Google making two-factor authentication a default “speaks volumes” that sends a clear message to other companies to adopt similar privacy policies, experts say.
Google announced last week that it will automatically enroll users into two-factor authentication in a move to better protect accounts. The company will turn on the function, which will prompt any of the best Andriod phones linked to the account, and you will have to confirm that it’s you trying to log in.
Sumit Bhatia, director of communications and knowledge mobilization with the Cybersecure Catalyst at Toronto’s Ryerson University, said in an interview that Google’s move is going to be the next step towards more companies providing better security.
Bhatia said that instead of giving people multiple options on the type of security they can use, Google is giving them the best option, and whether or not they choose to opt-out is their choice.
“If somebody doesn’t want to opt-in, that’s a choice they’ll have to make. We are going to work in their best interest. And I think that’s the point, that Google is taking a position where they’re saying we’re not going to work in the interest of our audiences and anything other than that is going to require an additional step on their part,” he said.
“In addition to multi-factor authentication, I think what this is is that it speaks volumes to as an organization of their size taking a stance like that will actually help the industry to sort of reconfiguring how they can (tackle protecting privacy) in different ways.”
Google’s move to make two-factor authentication a default came shortly after it announced that all Nest customers will be required to enroll in the same password authentication process. Amazon-owned Ring has also issued a similar process but lets new users opt-out while existing users can opt-in.
Ring’s founder Jamie Siminoff told The Verge that they are doing this is because forcing two-factor authentication might require the company to log out all users, preventing access to some alarms and cameras until the app is opened again.
Microsoft also recently announced its own desire to get rid of passwords.
Challenges still to be seen by small business implementing 2FA
Bhatia said the steps the company has taken have been slow and steady, and as a result, users will “automatically be inducted into that framework.”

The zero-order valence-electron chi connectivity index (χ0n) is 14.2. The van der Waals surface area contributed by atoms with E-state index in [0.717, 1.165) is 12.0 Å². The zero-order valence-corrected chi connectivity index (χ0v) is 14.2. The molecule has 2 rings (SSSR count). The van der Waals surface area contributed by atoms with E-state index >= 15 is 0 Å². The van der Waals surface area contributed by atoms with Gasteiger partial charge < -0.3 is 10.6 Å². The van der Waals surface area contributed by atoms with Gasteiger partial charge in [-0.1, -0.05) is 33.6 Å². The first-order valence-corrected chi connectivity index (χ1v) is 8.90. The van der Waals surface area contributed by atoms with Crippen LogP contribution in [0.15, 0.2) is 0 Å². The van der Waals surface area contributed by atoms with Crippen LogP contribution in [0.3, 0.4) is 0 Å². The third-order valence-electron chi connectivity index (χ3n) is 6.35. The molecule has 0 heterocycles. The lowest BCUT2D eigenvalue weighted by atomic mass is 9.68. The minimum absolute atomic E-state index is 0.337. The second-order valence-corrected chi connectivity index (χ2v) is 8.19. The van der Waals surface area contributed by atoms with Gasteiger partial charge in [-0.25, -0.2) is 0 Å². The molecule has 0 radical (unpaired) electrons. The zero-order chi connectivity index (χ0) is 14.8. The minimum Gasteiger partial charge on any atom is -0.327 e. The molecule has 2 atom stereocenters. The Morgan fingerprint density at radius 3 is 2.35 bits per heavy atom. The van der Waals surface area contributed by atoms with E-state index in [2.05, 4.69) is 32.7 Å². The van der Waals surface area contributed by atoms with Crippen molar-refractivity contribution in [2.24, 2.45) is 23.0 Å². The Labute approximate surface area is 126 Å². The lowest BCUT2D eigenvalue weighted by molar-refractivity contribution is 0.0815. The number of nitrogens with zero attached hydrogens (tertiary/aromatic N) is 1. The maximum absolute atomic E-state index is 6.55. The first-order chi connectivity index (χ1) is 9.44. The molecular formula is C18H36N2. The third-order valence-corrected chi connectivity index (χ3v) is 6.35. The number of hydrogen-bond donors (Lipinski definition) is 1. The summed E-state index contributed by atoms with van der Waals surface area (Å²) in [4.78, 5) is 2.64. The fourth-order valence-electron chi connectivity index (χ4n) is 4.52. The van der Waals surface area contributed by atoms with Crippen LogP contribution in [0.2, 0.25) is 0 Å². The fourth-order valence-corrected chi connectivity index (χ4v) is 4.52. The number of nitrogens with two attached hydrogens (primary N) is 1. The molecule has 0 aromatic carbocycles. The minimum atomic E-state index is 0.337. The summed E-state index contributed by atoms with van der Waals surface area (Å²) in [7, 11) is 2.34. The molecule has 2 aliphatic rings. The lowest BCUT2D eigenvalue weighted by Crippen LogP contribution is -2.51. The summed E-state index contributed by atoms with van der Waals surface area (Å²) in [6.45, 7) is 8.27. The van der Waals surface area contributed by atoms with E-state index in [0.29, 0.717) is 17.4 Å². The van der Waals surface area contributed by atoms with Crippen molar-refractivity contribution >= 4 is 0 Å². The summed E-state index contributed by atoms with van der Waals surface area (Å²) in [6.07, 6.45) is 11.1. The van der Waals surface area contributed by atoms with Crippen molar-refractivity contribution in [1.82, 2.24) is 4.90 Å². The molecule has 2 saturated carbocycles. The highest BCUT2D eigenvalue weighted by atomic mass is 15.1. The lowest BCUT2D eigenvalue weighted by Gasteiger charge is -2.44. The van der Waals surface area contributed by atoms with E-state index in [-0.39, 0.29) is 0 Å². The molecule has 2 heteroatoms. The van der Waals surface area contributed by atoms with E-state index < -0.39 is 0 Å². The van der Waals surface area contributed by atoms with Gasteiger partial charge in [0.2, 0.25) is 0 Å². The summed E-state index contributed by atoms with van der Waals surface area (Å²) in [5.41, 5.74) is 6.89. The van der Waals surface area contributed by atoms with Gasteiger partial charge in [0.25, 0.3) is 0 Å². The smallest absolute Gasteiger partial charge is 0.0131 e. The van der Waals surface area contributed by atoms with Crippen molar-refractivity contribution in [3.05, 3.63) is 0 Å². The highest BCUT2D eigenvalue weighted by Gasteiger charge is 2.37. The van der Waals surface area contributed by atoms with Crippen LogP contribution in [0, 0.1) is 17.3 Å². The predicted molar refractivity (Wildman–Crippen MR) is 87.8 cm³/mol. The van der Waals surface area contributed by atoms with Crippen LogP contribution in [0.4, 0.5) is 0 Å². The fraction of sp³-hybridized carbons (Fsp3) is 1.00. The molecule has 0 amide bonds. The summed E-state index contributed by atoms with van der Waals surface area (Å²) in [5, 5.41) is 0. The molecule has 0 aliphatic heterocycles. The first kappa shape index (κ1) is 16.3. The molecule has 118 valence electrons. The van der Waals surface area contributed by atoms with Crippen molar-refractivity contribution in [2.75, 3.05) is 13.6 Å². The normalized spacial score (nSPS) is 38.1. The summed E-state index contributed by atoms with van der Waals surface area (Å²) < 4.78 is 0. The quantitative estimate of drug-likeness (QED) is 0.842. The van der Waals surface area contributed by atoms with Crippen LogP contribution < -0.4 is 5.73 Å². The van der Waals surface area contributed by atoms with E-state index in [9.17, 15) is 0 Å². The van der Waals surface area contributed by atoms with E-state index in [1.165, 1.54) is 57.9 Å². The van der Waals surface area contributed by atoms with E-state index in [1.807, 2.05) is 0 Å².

Mark Risher, director of product management, identity, and user security at Google, said in an email that in the past multi-factor authentication was hard to set up, but that this is no longer the case.
“Many users are already positioned to use a second step of verification across their accounts — this auto-enrollment process is a way for us to help get them there,” he said.
Risher added that Google is also working on making options more suitable for every user and are “actively working on technologies that provide a secure, equitable authentication experience and eliminate the reliance on passwords.”
But Bhatia also said that adding 2FA isn’t so simple for the businesses that have not invested in implementing the technology, because they would also have to educate their users on the new function.
Rebecca Herold, CEO of the Privacy Professor Consultancy and a privacy expert, agreed and added that larger enterprises will be “obligated” to follow suit. Like Bhatia, she said in an interview that the challenge will be when it comes to smaller businesses adopting the practice.
“That’s where you’re going to see a little bit slower adoption because they still aren’t going to understand the return on investment for building and engineering two-factor authentication versus just having a password,” Herold said.
“Certainly startups and smaller tech companies are going to think ‘oh we’ve done enough, we don’t want to spend more.'”
Another added challenge, Herold explained, is that these smaller businesses have to get customers to understand the importance of two-factor authentication and how to use it.
“They want to make things as intuitive to their customers as possible, so if they put in two-factor authentication, they’re going to say ‘oh you know now we’re going to have to have a call center to answer their questions or have something online to be able to communicate with them and we’re going to get complaints.’
“But to them, I point to the financial industry. The banks and online credit unions already got through this hurdle to have at least two-factor authentication. And those of us who do a lot of online banking, we’re used to that, and in fact, we appreciate that.”
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